Apostolic Preterist

Armageddon explained-

Armageddon explained-

: (the hill or city of Megiddo). (Revelation 16:16) The scene of the struggle of good and evil is suggested by that battle-field, the plain of Esdraelon, which was famous for two great victories, of Barak over the Canaanites and of Gideon over the Midianites; and for two great disasters, the deaths of Saul and Josiah. Hence it signifies in Revelation a place of great slaughter, the scene of a terrible retribution upon the wicked. The Revised Version gives the name as Har-Magedon, i.e. the hill (as Ar is the city) of Megiddo.--ED.). (references)

: Armageddon occurs only in Rev. 16:16 (R. V., "Har-Magedon"), as symbolically designating the place where the "battle of that great day of God Almighty" (ver. 14) shall be fought. The word properly means the "mount of Megiddo." It is the scene of the final conflict between Christ and Antichrist. The idea of such a scene was suggested by the Old Testament great battle-field, the plain of Esdraelon (q.v.). Source: Easton's 1897 Bible Dictionary.

Bible references

Main article: Christian eschatology
Main article: Apocalypse

Street sign in modern Israel indicates exit to Har Megiddo

In the Book of Revelation, God, ushering in the Great Tribulation judgments, commands seven angels to pour "seven vials of the wrath of God" upon the Earth.[2] Armageddon then follows the pouring of the sixth vial (or bowl):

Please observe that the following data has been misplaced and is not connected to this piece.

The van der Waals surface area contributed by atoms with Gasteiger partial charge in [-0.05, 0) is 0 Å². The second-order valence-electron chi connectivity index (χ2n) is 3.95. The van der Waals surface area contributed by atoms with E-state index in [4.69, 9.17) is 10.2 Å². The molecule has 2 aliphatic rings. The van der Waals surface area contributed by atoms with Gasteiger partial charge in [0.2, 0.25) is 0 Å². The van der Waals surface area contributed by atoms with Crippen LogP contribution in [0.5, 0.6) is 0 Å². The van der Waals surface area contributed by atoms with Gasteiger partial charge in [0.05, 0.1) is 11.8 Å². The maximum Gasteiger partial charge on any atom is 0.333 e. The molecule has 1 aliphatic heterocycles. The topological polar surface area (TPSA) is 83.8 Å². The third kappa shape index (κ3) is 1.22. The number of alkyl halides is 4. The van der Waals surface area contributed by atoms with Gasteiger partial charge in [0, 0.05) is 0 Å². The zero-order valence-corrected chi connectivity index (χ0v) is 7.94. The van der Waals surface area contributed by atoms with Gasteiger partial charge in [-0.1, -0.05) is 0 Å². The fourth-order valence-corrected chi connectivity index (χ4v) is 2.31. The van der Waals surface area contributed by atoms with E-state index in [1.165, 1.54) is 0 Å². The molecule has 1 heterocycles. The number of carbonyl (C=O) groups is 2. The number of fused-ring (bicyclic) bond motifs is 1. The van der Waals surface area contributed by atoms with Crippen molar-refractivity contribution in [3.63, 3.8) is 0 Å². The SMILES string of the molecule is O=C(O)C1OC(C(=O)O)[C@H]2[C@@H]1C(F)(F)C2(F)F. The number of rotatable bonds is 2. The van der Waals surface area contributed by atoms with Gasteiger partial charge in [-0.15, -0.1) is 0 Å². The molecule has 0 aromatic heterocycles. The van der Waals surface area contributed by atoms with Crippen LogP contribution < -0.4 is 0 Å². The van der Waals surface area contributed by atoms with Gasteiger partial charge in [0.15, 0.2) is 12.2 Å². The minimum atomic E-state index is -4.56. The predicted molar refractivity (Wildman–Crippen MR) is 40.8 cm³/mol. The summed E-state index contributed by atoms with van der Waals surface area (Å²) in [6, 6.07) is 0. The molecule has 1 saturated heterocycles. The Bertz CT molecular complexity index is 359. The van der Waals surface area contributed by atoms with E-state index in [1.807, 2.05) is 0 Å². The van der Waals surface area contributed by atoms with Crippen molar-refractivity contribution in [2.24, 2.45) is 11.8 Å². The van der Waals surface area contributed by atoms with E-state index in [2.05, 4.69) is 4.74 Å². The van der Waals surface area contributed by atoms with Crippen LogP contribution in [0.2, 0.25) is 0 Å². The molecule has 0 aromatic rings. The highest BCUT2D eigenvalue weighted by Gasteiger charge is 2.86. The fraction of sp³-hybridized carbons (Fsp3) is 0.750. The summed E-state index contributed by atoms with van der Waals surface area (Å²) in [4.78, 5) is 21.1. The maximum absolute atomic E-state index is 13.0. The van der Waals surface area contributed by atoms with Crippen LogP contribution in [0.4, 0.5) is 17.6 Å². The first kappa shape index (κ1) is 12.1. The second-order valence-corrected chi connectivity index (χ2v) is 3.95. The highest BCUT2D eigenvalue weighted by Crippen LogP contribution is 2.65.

"And the sixth angel poured out his vial upon the great river Euphrates; and the water thereof was dried up, that the way of the kings of the east might be prepared. And I saw three unclean spirits like frogs come out of the mouth of the dragon, and out of the mouth of the beast, and out of the mouth of the false prophet. For they are the spirits of devils, working miracles, which go forth unto the kings of the earth and of the whole world, to gather them to the battle of that great day of God Almighty. Behold, I come as a thief. Blessed is he that watcheth, and keepeth his garments, lest he walk naked, and they see his shame. And he gathered them together into a place called in the Hebrew tongue Armageddon."[3]

Past fulfillment

A look at the topography will reveal that Armageddon is a small rise among others on a small elevated plateau close to a large level coastal plain large enough to accommodate many thousands of troops. Being that it doesn't dominate the surrounding area, it is not an obvious target, yet it is useful as a garrison and it has a water source. This explains why Josiah used the terrain to mask his approach as he attempted to ambush the Egyptians who were on their way to attack the Chaldeans. The reason was he was allied with the Chaldeans and he had the obligation to attack them. Within only a few years, other Jewish kings would revolt with the promised support of the Egyptians, yet they were unsuccessful and Jerusalem would be destroyed.

As a historical matter, gatherings by enemies such as the Assyrians, Chaldeans and later the Romans occurred at Megiddo as a staging ground or assembly area for subsequent deployments toward the fortified garrisons uphill from the coast. This is consistent with the preterist interpretation that the seventh bowl of wrath[4] refers to events culminating in the destruction of Jerusalem in 70 AD. However, one indication that the book predicts a future event is the mention of an army from the east of 200 million,[5] a number that would not have been possible in any battle of that period.(Totally symbolic number)



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